So sometimes we're just faced with difficult choices. So far, it's working. But the reason that we think 80% to 85% is about as much of a penetration into the business that's not MarketPlace that we can get is we really think that's the best guess. Last quarter, it was better than that. And hopefully, we can continue to keep it down. Obviously, it makes it a much easier business to forecast because you now will only have to get a sense of the growth rate of our recurring revenue, and then you'll have to take a stab at MarketPlace. So we think this grotesquely simplifies the job that Wall Street has in understanding this.

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Ananda Prosad Baruah, Loop Capital Markets LLC, Research Division - MD [16]

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That's really helpful. And so, Randy, just one last one for me, guys. It's a question off of -- what I'm going to ask is the clarification. I think you mentioned -- did I hear you correctly when you mentioned in your prepared remarks a good way to think about progress right now is sequential growth? I thought that I heard that. And then, listen, I know forecasting is an art as much as a science. But what should we think of in that context with regards to sort of sequential -- potential for sequential growth sort of from this point forward? I'm saying sort of philosophically...

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Randall K. Fields, Park City Group, Inc. - Co-Founder, Chairman, President, CEO, COO & Head of Sales [17]

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John, that's a perfect tee up for you.

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John R. Merrill, Park City Group, Inc. - CFO [18]

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I mean we're -- our focus is on the recurring revenue as our recurring revenue grows sequentially, and that's compounding. To Randy's point, as we add Tier 2s, they don't all start on July 1 or October 1. So as that percentage increases, then, obviously, the growth sequentially for our quarters is based on that growth in subscription, that recurring revenue. So as Randy said, comp over comp, 8% for Tier 2s but ending the quarter at a 35% growth on the subscription. Not assuming that, that is going to be the growth rate for the year, but you can understand how the recurring revenue makes it much easier for Wall Street to predict based on that compounding growth versus what happened in a prior quarter of $1.2 million that wouldn't happen in a subsequent quarter, if we can maintain that 85% recurring to total revenue percentage. Does it make sense?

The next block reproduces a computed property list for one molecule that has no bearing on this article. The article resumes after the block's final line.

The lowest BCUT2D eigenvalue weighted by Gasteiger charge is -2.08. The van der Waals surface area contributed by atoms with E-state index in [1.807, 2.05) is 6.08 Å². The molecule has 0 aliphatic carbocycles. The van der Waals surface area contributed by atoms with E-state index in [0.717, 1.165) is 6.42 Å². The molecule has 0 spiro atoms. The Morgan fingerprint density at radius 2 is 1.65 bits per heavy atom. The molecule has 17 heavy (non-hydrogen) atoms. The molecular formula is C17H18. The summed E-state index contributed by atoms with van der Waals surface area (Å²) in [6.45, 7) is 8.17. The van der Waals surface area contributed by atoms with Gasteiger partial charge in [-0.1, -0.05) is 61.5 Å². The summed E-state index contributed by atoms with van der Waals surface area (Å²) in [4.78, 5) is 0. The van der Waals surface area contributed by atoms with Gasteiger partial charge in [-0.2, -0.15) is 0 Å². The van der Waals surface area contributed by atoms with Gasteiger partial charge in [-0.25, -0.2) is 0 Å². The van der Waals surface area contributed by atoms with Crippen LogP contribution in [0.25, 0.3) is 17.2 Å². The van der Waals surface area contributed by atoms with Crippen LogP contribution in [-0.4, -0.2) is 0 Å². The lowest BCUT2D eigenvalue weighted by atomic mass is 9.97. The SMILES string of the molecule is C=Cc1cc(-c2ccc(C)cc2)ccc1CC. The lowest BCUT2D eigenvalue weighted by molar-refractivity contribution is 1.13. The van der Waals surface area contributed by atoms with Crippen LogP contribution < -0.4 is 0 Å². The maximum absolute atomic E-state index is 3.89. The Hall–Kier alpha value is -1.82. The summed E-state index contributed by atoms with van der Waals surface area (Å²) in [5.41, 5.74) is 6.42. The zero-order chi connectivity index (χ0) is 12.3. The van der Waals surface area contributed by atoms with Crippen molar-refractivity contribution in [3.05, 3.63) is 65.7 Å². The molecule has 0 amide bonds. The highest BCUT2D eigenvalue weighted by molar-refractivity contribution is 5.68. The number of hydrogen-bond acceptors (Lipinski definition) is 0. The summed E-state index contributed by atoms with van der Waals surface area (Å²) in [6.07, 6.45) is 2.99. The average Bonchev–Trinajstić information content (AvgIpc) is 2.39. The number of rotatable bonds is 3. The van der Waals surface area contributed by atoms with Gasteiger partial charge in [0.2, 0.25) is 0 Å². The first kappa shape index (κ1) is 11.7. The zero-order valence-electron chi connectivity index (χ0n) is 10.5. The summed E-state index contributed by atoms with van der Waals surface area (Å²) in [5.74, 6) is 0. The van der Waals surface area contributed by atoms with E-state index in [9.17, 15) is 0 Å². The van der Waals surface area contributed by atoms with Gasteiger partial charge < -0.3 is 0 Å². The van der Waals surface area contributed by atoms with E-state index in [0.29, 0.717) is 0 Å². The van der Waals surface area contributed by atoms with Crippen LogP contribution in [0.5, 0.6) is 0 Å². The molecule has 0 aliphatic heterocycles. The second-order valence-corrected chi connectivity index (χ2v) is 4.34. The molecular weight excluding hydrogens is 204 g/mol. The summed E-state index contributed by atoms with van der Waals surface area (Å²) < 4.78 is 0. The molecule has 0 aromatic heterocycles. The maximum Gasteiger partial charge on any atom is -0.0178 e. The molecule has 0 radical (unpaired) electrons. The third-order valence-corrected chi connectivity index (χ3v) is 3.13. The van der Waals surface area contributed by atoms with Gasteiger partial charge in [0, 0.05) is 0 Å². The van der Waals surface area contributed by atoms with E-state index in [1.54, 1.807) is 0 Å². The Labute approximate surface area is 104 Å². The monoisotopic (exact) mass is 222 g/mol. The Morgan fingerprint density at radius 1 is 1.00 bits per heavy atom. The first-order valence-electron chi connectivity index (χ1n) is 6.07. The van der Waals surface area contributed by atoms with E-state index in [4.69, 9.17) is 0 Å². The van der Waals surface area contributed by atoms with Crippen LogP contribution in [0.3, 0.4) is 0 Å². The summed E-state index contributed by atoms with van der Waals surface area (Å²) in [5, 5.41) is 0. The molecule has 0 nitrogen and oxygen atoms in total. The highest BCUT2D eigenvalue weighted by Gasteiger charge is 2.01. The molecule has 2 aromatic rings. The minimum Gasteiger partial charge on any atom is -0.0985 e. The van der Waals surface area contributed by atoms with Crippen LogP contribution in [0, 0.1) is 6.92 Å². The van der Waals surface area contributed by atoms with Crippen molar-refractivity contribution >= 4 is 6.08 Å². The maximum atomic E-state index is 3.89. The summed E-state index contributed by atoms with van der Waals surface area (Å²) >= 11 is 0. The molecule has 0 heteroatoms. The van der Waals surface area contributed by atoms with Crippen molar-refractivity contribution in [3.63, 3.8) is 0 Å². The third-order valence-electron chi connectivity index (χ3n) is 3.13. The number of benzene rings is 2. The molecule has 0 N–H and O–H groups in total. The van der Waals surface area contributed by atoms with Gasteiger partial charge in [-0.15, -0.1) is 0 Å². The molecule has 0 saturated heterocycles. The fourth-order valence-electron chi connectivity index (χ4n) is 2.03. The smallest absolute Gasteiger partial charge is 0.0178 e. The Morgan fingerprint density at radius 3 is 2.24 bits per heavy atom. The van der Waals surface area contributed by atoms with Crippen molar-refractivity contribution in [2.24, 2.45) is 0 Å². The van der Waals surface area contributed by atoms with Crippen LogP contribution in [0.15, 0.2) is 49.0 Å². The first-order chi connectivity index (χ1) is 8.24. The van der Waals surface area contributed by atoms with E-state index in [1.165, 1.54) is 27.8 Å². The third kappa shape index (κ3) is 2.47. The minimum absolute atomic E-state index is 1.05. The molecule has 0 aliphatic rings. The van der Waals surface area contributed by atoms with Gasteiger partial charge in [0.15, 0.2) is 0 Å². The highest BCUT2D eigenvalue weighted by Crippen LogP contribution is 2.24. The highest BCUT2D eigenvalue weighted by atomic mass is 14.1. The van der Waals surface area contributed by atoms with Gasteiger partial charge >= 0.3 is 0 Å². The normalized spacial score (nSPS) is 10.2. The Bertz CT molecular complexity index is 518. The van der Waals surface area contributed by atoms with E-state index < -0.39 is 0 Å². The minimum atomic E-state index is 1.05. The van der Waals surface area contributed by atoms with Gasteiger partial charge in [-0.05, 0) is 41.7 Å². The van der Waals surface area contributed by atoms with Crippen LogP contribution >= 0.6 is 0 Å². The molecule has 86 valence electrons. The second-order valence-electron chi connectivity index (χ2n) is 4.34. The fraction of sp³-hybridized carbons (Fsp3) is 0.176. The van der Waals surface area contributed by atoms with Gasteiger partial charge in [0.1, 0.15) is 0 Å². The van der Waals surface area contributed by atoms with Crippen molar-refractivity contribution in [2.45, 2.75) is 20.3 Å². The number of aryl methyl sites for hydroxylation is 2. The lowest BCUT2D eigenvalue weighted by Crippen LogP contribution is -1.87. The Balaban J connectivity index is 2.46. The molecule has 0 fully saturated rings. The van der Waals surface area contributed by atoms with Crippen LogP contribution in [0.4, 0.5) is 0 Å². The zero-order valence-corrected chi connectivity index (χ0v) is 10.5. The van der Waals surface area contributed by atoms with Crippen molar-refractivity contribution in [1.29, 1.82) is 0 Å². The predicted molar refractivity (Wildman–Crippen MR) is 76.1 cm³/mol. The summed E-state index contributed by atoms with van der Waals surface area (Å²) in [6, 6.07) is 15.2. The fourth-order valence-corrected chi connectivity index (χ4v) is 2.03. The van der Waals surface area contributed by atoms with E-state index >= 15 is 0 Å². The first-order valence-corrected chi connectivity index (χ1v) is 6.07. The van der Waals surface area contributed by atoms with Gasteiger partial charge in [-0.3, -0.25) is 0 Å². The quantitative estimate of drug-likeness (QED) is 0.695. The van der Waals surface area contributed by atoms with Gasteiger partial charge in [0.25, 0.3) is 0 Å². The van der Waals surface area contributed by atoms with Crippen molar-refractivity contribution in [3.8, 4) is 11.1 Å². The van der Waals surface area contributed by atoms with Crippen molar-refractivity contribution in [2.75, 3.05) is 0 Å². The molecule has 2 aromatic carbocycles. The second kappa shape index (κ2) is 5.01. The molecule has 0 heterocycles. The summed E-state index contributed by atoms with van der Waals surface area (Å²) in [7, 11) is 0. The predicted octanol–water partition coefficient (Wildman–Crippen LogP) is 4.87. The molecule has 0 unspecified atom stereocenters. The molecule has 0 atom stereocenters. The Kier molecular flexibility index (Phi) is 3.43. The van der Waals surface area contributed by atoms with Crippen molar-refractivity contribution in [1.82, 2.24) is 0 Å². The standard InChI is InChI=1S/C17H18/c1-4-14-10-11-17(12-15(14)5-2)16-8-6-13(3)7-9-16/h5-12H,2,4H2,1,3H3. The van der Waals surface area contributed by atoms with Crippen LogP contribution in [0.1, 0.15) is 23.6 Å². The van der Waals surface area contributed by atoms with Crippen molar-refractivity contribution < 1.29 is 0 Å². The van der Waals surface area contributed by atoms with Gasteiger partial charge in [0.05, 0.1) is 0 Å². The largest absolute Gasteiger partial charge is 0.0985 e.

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Ananda Prosad Baruah, Loop Capital Markets LLC, Research Division - MD [19]

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It makes perfect sense, and it's really helpful, guys. I appreciate it.

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Operator [20]

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(Operator Instructions) We'll go next to Thomas Forte with D.A. Davidson.

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Thomas Ferris Forte, D.A. Davidson & Co., Research Division - MD & Senior Research Analyst [21]

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So, Randy, I recognize it's early. But how would you say, so far, your cross-selling efforts are working? Do you any good examples of successful stories so far to date?

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Randall K. Fields, Park City Group, Inc. - Co-Founder, Chairman, President, CEO, COO & Head of Sales [22]

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Yes. Actually better than planned, but different than planned. Let me give you a couple of examples. One of our largest compliance hubs has now begun to work in our supply chain area, big win and could end up being very, very large in supply chain as well. We have a number of cases, and these are really surprising, where some of our early Tier 2 hubs, so that would mean a supplier who had been asked typically to do compliance work because one of their retailers required it. And this one is actually in process now, so it's fresh, new and exciting. They came to us and said, "Can you help us with our supply chain?" Yes. So they became a Tier 2 hub. Somehow, some way, as we've mentioned from Ananda's question, the salesperson who is working on the account happened to mention to them, "As you grow, there's many other things that we're going to be able to help you with, help you forecast, help you reduce your out-of-stocks with your retailers, et cetera." And this particular company went, "Oh, my god. Really?" "Yes, really."